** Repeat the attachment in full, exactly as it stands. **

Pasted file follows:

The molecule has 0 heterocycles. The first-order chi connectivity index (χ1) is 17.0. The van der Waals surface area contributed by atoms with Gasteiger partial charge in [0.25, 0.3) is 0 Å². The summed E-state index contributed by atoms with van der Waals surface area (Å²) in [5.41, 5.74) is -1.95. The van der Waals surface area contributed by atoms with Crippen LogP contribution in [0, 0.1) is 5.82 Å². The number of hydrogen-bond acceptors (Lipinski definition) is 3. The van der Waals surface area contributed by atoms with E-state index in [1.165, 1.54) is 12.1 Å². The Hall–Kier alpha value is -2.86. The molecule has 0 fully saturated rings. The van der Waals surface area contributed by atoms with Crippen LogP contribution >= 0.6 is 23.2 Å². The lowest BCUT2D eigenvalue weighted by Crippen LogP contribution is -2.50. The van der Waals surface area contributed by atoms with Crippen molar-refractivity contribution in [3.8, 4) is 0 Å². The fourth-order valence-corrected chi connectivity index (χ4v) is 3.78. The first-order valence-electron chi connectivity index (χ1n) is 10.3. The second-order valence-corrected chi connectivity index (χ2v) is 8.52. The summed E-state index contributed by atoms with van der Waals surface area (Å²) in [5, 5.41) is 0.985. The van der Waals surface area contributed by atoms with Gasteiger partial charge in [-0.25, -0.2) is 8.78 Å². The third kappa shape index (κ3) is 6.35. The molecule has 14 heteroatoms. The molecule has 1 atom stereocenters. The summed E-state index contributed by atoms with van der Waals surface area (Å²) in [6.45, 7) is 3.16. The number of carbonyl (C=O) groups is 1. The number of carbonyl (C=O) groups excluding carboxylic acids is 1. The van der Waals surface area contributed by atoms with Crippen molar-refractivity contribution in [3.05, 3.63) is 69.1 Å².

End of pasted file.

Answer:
The molecule has 0 heterocycles. The first-order chi connectivity index (χ1) is 17.0. The van der Waals surface area contributed by atoms with Gasteiger partial charge in [0.25, 0.3) is 0 Å². The summed E-state index contributed by atoms with van der Waals surface area (Å²) in [5.41, 5.74) is -1.95. The van der Waals surface area contributed by atoms with Crippen LogP contribution in [0, 0.1) is 5.82 Å². The number of hydrogen-bond acceptors (Lipinski definition) is 3. The van der Waals surface area contributed by atoms with E-state index in [1.165, 1.54) is 12.1 Å². The Hall–Kier alpha value is -2.86. The molecule has 0 fully saturated rings. The van der Waals surface area contributed by atoms with Crippen LogP contribution >= 0.6 is 23.2 Å². The lowest BCUT2D eigenvalue weighted by Crippen LogP contribution is -2.50. The van der Waals surface area contributed by atoms with Crippen molar-refractivity contribution in [3.8, 4) is 0 Å². The fourth-order valence-corrected chi connectivity index (χ4v) is 3.78. The first-order valence-electron chi connectivity index (χ1n) is 10.3. The second-order valence-corrected chi connectivity index (χ2v) is 8.52. The summed E-state index contributed by atoms with van der Waals surface area (Å²) in [5, 5.41) is 0.985. The van der Waals surface area contributed by atoms with Gasteiger partial charge in [-0.25, -0.2) is 8.78 Å². The third kappa shape index (κ3) is 6.35. The molecule has 14 heteroatoms. The molecule has 1 atom stereocenters. The summed E-state index contributed by atoms with van der Waals surface area (Å²) in [6.45, 7) is 3.16. The number of carbonyl (C=O) groups is 1. The number of carbonyl (C=O) groups excluding carboxylic acids is 1. The van der Waals surface area contributed by atoms with Crippen molar-refractivity contribution in [3.05, 3.63) is 69.1 Å².